If you asked Jane Britton’s friends what they thought of her, they’d have told you that she was an attractive, clever, and exceptionally talented young woman. She was a student studying near eastern archeology and was well on her way to a promising career when tragedy struck.
Jane’s untimely death would be one of the many unsolved crimes of the 1960s. The little evidence that remained after her murder was fairly inconclusive and in those days, a forensic investigation was not what it is today. Still, Jane’s family had hope that one-day justice might be served…
Before her death, Jane had been studying anthropology at one of the most prestigious schools in the world: Harvard University. Her Harvard career had already seen her traveling to France and Iran to participate in various anthropological research programs. Everything was going just as it should.
A Night to Remember
The night before her murder, Jane had gone out with her friends. She and her boyfriend, along with several Harvard classmates, had eaten dinner at the Acropolis Restaurant. When they parted ways, Jane and her beau went ice skating at Cambridge Common. It was a fun time with friends and lovers. The next day, everything changed.
Not Like Her
Jane’s boyfriend was worried the next morning. Jane had never shown up for a scheduled exam. It wasn’t like her, especially considering her dad was a vice president at an affiliated college. Sadly, when he went to check up on her, Jane’s boyfriend found her dead on a blood-spattered mattress, bludgeoned as she slept.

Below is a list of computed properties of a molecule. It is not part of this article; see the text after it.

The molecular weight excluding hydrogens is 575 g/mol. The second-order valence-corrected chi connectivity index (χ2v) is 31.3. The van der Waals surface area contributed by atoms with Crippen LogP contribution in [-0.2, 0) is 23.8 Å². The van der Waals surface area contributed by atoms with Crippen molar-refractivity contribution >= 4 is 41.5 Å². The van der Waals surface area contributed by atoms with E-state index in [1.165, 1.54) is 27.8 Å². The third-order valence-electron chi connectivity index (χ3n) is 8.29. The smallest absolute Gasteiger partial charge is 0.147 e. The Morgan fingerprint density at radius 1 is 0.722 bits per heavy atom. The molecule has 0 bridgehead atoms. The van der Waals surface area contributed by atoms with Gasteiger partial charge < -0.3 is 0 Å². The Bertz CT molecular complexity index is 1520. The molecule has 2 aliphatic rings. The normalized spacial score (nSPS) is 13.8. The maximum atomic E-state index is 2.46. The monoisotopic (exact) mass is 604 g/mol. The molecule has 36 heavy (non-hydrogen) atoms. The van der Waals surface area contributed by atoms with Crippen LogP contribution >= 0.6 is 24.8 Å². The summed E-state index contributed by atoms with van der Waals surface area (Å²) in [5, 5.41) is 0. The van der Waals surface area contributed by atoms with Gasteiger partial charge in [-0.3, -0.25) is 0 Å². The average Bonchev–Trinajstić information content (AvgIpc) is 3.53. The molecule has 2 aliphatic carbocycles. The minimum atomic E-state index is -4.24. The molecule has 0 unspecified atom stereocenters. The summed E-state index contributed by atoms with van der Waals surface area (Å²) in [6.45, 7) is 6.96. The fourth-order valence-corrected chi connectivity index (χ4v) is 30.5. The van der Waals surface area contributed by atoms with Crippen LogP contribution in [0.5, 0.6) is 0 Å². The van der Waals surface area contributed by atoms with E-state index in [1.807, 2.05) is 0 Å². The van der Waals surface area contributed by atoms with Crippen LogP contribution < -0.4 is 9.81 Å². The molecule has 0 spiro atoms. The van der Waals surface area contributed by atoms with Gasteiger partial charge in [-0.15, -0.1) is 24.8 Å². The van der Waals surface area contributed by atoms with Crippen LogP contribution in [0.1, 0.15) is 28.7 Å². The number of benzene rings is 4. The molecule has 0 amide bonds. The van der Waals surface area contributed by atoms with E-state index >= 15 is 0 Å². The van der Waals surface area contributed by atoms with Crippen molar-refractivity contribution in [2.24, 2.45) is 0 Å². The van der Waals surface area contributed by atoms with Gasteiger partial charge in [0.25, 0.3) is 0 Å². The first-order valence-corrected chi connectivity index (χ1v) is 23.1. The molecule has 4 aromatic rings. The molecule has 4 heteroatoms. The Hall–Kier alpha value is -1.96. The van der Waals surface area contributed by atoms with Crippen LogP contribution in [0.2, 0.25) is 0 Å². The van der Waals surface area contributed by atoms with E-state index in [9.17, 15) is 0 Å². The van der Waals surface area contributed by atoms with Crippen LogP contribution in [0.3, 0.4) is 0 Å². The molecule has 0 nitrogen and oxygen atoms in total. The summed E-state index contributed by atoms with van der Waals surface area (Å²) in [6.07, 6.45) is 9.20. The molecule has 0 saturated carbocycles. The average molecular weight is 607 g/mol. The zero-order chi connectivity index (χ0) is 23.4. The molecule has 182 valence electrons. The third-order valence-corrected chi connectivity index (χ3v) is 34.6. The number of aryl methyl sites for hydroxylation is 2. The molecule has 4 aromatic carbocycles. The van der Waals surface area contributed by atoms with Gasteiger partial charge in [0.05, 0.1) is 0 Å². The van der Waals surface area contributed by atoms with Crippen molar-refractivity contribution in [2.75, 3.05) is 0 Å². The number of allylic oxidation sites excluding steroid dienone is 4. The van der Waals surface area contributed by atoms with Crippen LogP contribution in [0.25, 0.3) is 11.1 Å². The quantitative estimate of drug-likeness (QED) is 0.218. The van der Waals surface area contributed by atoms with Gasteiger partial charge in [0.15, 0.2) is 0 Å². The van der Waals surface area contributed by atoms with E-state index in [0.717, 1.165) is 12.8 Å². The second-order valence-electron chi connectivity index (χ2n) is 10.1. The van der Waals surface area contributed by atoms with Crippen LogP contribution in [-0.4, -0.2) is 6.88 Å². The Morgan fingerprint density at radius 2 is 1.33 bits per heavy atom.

A Gruesome End
Not only had Jane been bludgeoned, but she’d been sexually assaulted beforehand as well. It was evident, even from the start, that someone had come into the apartment in the middle of the night and had little or no difficulty bypassing the locked door and windows of the dorm. Police immediately began looking at those who knew her, her boyfriend in particular.
Jane’s boyfriend, of course, had an alibi and was quickly ruled out, but even after that, many people assumed that the perpetrator might have had close ties to the Harvard anthropology department that Jane had been a part of. This was no random guess either, elements of the crime seemed eerily familiar to that particular department.